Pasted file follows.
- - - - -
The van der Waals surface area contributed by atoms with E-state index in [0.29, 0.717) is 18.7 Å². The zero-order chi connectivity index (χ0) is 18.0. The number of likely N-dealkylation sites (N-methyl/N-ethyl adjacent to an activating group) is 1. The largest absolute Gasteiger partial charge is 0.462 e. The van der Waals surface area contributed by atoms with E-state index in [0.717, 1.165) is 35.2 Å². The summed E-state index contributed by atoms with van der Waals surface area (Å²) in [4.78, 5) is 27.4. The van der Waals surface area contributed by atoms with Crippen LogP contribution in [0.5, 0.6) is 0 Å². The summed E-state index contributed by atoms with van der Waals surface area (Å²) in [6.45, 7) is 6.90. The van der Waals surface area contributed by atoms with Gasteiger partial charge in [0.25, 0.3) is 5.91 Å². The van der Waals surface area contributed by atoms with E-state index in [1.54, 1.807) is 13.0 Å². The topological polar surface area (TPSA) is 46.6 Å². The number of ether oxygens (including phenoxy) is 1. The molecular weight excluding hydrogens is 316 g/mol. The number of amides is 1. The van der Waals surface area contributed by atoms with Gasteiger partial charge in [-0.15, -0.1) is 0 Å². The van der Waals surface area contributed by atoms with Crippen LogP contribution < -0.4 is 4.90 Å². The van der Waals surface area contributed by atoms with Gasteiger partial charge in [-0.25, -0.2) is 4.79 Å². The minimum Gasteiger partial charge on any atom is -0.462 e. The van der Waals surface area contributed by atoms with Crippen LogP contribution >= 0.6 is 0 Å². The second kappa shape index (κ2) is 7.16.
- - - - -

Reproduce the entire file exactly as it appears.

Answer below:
The van der Waals surface area contributed by atoms with E-state index in [0.29, 0.717) is 18.7 Å². The zero-order chi connectivity index (χ0) is 18.0. The number of likely N-dealkylation sites (N-methyl/N-ethyl adjacent to an activating group) is 1. The largest absolute Gasteiger partial charge is 0.462 e. The van der Waals surface area contributed by atoms with E-state index in [0.717, 1.165) is 35.2 Å². The summed E-state index contributed by atoms with van der Waals surface area (Å²) in [4.78, 5) is 27.4. The van der Waals surface area contributed by atoms with Crippen LogP contribution in [0.5, 0.6) is 0 Å². The summed E-state index contributed by atoms with van der Waals surface area (Å²) in [6.45, 7) is 6.90. The van der Waals surface area contributed by atoms with Gasteiger partial charge in [0.25, 0.3) is 5.91 Å². The van der Waals surface area contributed by atoms with E-state index in [1.54, 1.807) is 13.0 Å². The topological polar surface area (TPSA) is 46.6 Å². The number of ether oxygens (including phenoxy) is 1. The molecular weight excluding hydrogens is 316 g/mol. The number of amides is 1. The van der Waals surface area contributed by atoms with Gasteiger partial charge in [-0.15, -0.1) is 0 Å². The van der Waals surface area contributed by atoms with Crippen LogP contribution < -0.4 is 4.90 Å². The van der Waals surface area contributed by atoms with Gasteiger partial charge in [-0.25, -0.2) is 4.79 Å². The minimum Gasteiger partial charge on any atom is -0.462 e. The van der Waals surface area contributed by atoms with Crippen LogP contribution >= 0.6 is 0 Å². The second kappa shape index (κ2) is 7.16.